It is an open question as to which of these three spatial scan statistics will achieve the highest detection performance in realworld outbreak detection scenarios. We hypothesize that EBG will outperform EBP for datasets which are highly overdispersed (since in this case the Poisson assumption of equal mean and variance is incorrect) and which have high average daily counts (since in this case the discrete distribution of counts may be adequately approximated by a continuous distribution). Furthermore, we note that Kulldorff's statistic will not detect a uniform, global increase in counts (e.g. if the observed counts were twice as high as expected for all monitored locations), since the ratio of risks inside and outside the region would remain unchanged. We hypothesize that this feature will harm the performance of KULL for outbreaks which affect many zip codes and thus have a large impact on the global risk . In recent work, we have shown empirically that EBP outperforms KULL for detecting large outbreaks in respiratory Emergency Department visit data [30], and we believe that this will be true for the other datasets considered here as well. However, KULL may be more robust to misestimation of global trends such as day of week and seasonality, possibly resulting in improved detection performance.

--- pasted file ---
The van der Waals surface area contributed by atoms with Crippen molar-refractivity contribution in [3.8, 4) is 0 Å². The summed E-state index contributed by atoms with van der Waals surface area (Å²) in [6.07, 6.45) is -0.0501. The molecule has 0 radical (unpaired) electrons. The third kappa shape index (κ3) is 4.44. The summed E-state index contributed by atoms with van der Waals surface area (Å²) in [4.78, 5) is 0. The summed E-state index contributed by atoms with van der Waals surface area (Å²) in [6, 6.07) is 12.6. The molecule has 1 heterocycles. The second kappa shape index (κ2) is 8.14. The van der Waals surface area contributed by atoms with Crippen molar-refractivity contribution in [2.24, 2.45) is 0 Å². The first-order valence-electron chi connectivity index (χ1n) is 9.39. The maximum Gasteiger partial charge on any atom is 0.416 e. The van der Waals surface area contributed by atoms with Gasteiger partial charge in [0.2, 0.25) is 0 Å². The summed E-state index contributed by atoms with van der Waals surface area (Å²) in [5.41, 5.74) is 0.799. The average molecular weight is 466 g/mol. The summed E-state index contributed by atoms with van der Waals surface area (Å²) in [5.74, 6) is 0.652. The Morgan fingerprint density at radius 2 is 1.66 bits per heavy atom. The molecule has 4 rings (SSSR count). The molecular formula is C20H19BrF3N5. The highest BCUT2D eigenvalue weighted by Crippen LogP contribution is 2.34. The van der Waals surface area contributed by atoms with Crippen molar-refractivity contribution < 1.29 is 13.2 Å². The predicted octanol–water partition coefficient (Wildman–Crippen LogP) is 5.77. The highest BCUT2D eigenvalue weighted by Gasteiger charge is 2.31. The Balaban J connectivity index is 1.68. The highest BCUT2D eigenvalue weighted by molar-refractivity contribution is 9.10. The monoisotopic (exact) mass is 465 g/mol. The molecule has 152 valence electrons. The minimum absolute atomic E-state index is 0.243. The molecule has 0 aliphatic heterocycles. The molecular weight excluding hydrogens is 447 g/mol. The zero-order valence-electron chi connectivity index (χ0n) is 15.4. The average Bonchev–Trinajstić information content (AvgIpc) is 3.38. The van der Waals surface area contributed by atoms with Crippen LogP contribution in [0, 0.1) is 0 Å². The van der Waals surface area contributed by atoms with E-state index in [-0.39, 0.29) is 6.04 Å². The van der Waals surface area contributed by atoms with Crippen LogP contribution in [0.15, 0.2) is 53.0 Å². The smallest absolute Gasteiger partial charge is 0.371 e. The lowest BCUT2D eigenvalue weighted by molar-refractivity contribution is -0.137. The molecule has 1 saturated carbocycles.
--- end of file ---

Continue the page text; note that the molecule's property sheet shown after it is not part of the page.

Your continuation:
Using the spatial scan statistic for prospective disease surveillance